Arctic sea ice melts to its lowest extent. The dotted yellow line indicates the average area from 1979 to 2000
SUBHANKAR BANERJEE / AP
Some 23,000 of these magnificent predators roam the Arctic today. By 2100 dwindling ice could wipe them out.
Air Force photo / A1C Peter Reft
Shoveling snow during arctic survival training at Eielson Air Force Base, Alaska.
An Arctic tern.
The crew of the Greenpeace ship My Arctic Sunrise construct a heart with the flags of the 193 country members of the United Nations on an ice floe north of the Arctic Circle on September 14, 2012.
National Snow and Ice Data Cener
Arctic sea ice extent for August 26, 2012 (right) was 4.10 million square kilometers (1.58 million square miles), which was 70,000 square kilometers (27,000 square miles) below the September 18, 2007 daily extent of 4.17 million square kilometers (1.61 million square miles)
Natalia Kolesnikova / AFP / Getty
A sign reading "Gas!" in Novy Urengoi, just below the Arctic Circle in far northern Russia
The Canadian Press, Jonathan Hayward / AP
Arctic sea ice is melting so fast that most of it could be gone in 30 years, according to a report in April 2009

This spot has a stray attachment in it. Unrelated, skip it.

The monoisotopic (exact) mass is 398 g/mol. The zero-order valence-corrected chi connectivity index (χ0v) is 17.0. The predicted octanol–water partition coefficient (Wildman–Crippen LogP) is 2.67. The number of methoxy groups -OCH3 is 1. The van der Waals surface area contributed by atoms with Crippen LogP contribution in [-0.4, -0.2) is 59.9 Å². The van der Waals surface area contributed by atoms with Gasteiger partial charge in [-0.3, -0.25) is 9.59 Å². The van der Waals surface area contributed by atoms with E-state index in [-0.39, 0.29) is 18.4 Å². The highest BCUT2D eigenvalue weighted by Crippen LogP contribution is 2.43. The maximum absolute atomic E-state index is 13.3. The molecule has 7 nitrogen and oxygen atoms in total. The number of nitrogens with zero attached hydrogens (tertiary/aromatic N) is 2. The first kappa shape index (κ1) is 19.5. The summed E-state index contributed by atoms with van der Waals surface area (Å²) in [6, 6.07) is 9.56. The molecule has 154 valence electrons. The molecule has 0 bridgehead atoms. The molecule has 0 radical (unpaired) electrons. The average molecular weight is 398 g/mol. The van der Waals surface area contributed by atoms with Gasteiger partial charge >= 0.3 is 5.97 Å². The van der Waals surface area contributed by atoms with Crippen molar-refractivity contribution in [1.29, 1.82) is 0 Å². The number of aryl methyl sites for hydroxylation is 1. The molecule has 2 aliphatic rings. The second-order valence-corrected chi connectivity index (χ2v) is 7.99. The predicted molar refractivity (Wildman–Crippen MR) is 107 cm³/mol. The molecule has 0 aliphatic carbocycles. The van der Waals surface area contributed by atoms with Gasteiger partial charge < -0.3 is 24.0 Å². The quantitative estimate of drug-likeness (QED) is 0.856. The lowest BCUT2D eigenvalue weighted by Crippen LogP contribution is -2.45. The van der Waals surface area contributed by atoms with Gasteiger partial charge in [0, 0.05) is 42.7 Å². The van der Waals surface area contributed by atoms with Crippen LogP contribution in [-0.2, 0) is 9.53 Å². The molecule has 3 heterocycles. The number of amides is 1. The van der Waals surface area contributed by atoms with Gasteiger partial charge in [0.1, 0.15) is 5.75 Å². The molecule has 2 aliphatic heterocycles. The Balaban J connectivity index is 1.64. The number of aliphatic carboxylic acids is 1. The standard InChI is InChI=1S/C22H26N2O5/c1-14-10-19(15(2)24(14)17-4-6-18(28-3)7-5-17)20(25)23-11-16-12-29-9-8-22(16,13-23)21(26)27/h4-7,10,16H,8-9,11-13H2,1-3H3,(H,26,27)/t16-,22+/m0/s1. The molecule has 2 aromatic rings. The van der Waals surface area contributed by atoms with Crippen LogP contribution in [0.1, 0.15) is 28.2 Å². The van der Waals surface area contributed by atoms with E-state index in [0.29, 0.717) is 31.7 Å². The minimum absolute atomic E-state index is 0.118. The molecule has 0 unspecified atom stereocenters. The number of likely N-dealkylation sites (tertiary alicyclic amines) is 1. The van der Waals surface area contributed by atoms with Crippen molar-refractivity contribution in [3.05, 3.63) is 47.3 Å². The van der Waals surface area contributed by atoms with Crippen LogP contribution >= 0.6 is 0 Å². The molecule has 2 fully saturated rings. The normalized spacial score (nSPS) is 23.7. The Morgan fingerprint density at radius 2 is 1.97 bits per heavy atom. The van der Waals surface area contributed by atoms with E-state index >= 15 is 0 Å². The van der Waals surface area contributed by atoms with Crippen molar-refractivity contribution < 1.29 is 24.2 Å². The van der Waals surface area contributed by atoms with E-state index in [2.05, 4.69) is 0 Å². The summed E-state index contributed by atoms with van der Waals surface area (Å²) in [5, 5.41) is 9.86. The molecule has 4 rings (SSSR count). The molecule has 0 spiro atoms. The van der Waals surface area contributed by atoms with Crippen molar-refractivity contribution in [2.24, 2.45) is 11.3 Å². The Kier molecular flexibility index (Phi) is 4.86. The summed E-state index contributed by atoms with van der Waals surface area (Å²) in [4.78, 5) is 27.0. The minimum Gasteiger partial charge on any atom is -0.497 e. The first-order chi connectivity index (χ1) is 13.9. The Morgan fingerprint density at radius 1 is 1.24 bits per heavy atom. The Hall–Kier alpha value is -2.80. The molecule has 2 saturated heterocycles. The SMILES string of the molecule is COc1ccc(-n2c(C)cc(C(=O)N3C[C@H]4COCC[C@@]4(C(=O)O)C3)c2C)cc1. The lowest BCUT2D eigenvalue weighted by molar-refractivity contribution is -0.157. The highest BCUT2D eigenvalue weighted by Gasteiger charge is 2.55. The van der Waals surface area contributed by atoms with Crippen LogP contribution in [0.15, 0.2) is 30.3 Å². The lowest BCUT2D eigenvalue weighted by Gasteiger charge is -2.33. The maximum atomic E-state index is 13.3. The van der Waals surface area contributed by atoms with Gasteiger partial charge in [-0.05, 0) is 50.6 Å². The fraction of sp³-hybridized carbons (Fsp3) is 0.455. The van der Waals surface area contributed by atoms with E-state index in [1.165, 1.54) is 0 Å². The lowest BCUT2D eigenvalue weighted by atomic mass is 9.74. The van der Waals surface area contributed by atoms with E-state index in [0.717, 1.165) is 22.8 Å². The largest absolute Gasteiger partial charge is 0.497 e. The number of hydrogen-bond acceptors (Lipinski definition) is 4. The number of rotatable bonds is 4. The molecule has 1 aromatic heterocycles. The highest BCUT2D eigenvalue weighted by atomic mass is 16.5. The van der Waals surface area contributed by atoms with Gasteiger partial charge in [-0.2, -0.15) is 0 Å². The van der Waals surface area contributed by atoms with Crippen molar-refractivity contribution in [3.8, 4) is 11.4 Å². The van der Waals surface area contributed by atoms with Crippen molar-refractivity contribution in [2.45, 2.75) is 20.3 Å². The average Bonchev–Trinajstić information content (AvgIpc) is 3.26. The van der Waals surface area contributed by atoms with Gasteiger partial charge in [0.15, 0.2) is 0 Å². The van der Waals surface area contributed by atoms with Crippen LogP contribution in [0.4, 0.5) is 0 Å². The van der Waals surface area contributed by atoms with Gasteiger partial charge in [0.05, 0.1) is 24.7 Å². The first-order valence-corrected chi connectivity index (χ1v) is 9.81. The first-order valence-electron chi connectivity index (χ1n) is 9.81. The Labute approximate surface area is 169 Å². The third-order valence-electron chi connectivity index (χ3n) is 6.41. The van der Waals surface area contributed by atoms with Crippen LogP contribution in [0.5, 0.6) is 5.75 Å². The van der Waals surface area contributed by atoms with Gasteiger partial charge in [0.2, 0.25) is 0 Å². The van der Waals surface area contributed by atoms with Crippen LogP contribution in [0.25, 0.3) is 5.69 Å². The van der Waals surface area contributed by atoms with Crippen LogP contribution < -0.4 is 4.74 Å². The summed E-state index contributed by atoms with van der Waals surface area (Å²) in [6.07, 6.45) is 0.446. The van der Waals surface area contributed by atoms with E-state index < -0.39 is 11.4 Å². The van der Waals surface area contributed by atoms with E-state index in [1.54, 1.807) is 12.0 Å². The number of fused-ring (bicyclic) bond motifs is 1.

This visualization shows the extent of Arctic sea ice on Aug. 26, 2012, the day the sea ice dipped to its smallest extent ever recorded in more than three decades of satellite measurements, according to scientists from NASA and the National Snow and Ice Data Center.
courtesy North Slope Borough
An unknown blob floats in the Arctic Ocean off Alaska's North Slope
Eric Bouvet / Getty
The Russian Arctic base.
VINCENT J. MUSI
Beyond these mountains lies the Arctic National Wildlife Refuge's coastal plain, a magnificent battleground
Dan Crosbie / Canadian Ice Service / AP
Two polar bears on a chunk of ice in the Arctic off Northern Alaska.
Keren Su / Corbis
Polar bears near the Norwegian island of Spitsbergen, which borders the Arctic Ocean